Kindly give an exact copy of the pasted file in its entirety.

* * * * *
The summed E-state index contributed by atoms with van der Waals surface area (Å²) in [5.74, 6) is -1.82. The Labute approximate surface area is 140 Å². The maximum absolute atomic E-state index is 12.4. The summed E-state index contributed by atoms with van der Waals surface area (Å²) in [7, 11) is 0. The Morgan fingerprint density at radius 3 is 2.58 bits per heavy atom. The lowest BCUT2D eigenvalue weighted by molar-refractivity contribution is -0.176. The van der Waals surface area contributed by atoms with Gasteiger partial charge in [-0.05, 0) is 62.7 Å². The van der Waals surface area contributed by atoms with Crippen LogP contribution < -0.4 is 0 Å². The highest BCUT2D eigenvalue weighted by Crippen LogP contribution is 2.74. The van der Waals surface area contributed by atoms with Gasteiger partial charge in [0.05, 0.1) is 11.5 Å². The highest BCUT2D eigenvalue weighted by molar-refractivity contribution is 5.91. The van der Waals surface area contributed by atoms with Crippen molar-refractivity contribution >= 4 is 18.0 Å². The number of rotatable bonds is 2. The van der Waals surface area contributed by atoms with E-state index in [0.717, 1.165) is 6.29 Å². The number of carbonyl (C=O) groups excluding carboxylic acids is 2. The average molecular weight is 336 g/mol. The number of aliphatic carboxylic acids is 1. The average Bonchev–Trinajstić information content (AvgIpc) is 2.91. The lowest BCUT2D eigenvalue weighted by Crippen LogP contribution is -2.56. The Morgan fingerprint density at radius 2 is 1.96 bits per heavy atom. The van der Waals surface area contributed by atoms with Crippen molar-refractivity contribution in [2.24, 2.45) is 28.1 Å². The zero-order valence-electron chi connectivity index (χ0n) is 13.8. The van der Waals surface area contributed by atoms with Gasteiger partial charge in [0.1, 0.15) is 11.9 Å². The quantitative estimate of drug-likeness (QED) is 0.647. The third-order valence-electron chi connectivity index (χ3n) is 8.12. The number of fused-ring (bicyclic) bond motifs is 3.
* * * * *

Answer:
The summed E-state index contributed by atoms with van der Waals surface area (Å²) in [5.74, 6) is -1.82. The Labute approximate surface area is 140 Å². The maximum absolute atomic E-state index is 12.4. The summed E-state index contributed by atoms with van der Waals surface area (Å²) in [7, 11) is 0. The Morgan fingerprint density at radius 3 is 2.58 bits per heavy atom. The lowest BCUT2D eigenvalue weighted by molar-refractivity contribution is -0.176. The van der Waals surface area contributed by atoms with Gasteiger partial charge in [-0.05, 0) is 62.7 Å². The van der Waals surface area contributed by atoms with Crippen LogP contribution < -0.4 is 0 Å². The highest BCUT2D eigenvalue weighted by Crippen LogP contribution is 2.74. The van der Waals surface area contributed by atoms with Gasteiger partial charge in [0.05, 0.1) is 11.5 Å². The highest BCUT2D eigenvalue weighted by molar-refractivity contribution is 5.91. The van der Waals surface area contributed by atoms with Crippen molar-refractivity contribution >= 4 is 18.0 Å². The number of rotatable bonds is 2. The van der Waals surface area contributed by atoms with E-state index in [0.717, 1.165) is 6.29 Å². The number of carbonyl (C=O) groups excluding carboxylic acids is 2. The average molecular weight is 336 g/mol. The number of aliphatic carboxylic acids is 1. The average Bonchev–Trinajstić information content (AvgIpc) is 2.91. The lowest BCUT2D eigenvalue weighted by Crippen LogP contribution is -2.56. The Morgan fingerprint density at radius 2 is 1.96 bits per heavy atom. The van der Waals surface area contributed by atoms with Crippen molar-refractivity contribution in [2.24, 2.45) is 28.1 Å². The zero-order valence-electron chi connectivity index (χ0n) is 13.8. The van der Waals surface area contributed by atoms with Gasteiger partial charge in [0.1, 0.15) is 11.9 Å². The quantitative estimate of drug-likeness (QED) is 0.647. The third-order valence-electron chi connectivity index (χ3n) is 8.12. The number of fused-ring (bicyclic) bond motifs is 3.